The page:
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With God on our side: Religious primes reduce the envisioned physical formidability of a menacing adversary

  • Author(s): Holbrook, Colin
  • Fessler, Daniel M.T.
  • Pollack, Jeremy S.
  • et al.
Abstract

The imagined support of benevolent supernatural agents attenuates anxiety and risk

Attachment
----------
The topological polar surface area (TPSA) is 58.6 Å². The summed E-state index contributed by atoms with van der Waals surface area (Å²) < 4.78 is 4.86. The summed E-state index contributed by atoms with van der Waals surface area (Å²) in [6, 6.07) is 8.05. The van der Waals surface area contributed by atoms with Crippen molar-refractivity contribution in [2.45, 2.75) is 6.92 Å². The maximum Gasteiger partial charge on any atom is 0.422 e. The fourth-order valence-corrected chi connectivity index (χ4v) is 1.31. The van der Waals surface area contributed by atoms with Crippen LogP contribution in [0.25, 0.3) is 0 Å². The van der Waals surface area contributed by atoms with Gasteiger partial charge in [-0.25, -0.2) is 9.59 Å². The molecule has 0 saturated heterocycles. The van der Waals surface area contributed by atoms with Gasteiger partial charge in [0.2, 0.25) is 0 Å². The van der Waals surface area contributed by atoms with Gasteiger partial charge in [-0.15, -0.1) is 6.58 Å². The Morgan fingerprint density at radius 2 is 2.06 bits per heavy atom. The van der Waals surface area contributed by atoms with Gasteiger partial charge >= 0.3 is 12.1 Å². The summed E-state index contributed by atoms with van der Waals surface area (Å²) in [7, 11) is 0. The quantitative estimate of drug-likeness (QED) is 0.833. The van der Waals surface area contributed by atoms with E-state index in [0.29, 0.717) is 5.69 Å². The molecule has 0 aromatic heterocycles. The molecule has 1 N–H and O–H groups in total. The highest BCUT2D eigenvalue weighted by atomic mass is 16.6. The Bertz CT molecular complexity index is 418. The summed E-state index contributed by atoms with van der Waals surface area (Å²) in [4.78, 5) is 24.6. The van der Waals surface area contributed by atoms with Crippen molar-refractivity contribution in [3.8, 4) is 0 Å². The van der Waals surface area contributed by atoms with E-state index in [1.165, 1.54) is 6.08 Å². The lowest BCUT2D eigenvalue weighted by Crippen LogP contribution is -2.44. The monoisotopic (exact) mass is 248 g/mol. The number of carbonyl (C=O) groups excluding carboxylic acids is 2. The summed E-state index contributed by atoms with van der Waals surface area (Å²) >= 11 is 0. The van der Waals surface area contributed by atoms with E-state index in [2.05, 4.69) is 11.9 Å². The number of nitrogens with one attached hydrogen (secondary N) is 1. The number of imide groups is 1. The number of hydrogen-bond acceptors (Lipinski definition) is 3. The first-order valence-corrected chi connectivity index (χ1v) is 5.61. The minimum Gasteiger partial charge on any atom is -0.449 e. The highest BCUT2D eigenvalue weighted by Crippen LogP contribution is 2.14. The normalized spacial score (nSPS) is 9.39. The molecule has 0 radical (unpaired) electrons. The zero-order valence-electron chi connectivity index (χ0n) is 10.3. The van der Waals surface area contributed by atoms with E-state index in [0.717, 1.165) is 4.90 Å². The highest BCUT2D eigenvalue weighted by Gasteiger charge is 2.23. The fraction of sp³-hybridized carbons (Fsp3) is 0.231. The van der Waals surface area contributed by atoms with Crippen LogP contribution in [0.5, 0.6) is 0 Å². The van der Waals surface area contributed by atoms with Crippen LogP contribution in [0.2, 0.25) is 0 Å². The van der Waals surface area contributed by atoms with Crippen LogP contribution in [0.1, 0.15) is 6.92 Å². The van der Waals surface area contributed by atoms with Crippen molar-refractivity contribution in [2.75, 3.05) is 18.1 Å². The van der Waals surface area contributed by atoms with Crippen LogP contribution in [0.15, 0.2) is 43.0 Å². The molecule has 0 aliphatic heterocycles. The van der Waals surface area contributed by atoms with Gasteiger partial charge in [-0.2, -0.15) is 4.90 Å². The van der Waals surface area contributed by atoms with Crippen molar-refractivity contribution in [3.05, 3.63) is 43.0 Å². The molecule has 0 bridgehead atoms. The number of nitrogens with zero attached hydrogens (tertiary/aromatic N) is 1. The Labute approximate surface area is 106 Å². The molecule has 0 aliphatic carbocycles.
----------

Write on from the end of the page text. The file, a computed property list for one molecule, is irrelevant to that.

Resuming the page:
perception. Here, we extend these findings to judgments of the threat posed by a potentially violent adversary. Conceptual representations of bodily size and strength summarize factors that determine the relative threat posed by foes. The proximity of allies moderates the envisioned physical formidability of adversaries, suggesting that cues of access to supernatural allies will reduce the envisioned physical formidability of a threatening target. Across two studies, subtle cues of both supernatural and earthly social support reduced the envisioned physical formidability of a violent criminal. These manipulations had no effect on the perceived likelihood of encountering non-conflictual physical danger, raising the possibility that imagined supernatural support leads participants to view themselves not as shielded from encountering perilous situations, but as protected should perils arise.

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